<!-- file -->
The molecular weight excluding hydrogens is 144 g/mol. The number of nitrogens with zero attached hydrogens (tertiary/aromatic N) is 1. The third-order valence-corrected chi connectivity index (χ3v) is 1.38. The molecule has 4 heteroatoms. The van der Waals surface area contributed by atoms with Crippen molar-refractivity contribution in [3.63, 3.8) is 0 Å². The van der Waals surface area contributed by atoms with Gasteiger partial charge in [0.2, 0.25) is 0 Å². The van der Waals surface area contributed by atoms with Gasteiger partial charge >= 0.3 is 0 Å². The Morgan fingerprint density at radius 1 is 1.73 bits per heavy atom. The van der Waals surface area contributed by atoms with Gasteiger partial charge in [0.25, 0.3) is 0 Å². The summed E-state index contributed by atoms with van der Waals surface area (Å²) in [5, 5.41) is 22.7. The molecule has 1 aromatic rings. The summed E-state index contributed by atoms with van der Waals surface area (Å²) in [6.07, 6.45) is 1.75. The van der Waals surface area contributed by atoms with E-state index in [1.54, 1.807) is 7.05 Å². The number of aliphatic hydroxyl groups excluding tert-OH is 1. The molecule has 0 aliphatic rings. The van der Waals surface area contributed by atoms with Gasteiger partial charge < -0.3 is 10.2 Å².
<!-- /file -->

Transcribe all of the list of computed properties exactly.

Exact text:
The molecular weight excluding hydrogens is 144 g/mol. The number of nitrogens with zero attached hydrogens (tertiary/aromatic N) is 1. The third-order valence-corrected chi connectivity index (χ3v) is 1.38. The molecule has 4 heteroatoms. The van der Waals surface area contributed by atoms with Crippen molar-refractivity contribution in [3.63, 3.8) is 0 Å². The van der Waals surface area contributed by atoms with Gasteiger partial charge in [0.2, 0.25) is 0 Å². The van der Waals surface area contributed by atoms with Gasteiger partial charge >= 0.3 is 0 Å². The Morgan fingerprint density at radius 1 is 1.73 bits per heavy atom. The van der Waals surface area contributed by atoms with Gasteiger partial charge in [0.25, 0.3) is 0 Å². The summed E-state index contributed by atoms with van der Waals surface area (Å²) in [5, 5.41) is 22.7. The molecule has 1 aromatic rings. The summed E-state index contributed by atoms with van der Waals surface area (Å²) in [6.07, 6.45) is 1.75. The van der Waals surface area contributed by atoms with E-state index in [1.54, 1.807) is 7.05 Å². The number of aliphatic hydroxyl groups excluding tert-OH is 1. The molecule has 0 aliphatic rings. The van der Waals surface area contributed by atoms with Gasteiger partial charge < -0.3 is 10.2 Å².